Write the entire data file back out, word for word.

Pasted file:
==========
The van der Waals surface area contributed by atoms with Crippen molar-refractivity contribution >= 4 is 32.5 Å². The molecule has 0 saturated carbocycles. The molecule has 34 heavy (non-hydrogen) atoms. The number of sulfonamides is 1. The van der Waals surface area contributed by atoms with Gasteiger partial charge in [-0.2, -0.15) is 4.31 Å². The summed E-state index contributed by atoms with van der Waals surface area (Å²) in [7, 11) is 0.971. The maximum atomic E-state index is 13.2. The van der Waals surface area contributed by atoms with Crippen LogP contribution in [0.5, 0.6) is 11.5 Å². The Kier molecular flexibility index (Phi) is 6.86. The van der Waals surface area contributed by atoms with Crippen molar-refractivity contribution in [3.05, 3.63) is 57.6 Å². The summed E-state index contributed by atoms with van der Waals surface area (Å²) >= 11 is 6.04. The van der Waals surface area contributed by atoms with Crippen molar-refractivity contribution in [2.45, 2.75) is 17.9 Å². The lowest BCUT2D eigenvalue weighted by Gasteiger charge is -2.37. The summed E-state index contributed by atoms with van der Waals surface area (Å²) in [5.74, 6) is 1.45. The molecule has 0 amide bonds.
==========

The van der Waals surface area contributed by atoms with Crippen molar-refractivity contribution >= 4 is 32.5 Å². The molecule has 0 saturated carbocycles. The molecule has 34 heavy (non-hydrogen) atoms. The number of sulfonamides is 1. The van der Waals surface area contributed by atoms with Gasteiger partial charge in [-0.2, -0.15) is 4.31 Å². The summed E-state index contributed by atoms with van der Waals surface area (Å²) in [7, 11) is 0.971. The maximum atomic E-state index is 13.2. The van der Waals surface area contributed by atoms with Crippen LogP contribution in [0.5, 0.6) is 11.5 Å². The Kier molecular flexibility index (Phi) is 6.86. The van der Waals surface area contributed by atoms with Crippen molar-refractivity contribution in [3.05, 3.63) is 57.6 Å². The summed E-state index contributed by atoms with van der Waals surface area (Å²) >= 11 is 6.04. The van der Waals surface area contributed by atoms with Crippen molar-refractivity contribution in [2.45, 2.75) is 17.9 Å². The lowest BCUT2D eigenvalue weighted by Gasteiger charge is -2.37. The summed E-state index contributed by atoms with van der Waals surface area (Å²) in [5.74, 6) is 1.45. The molecule has 0 amide bonds.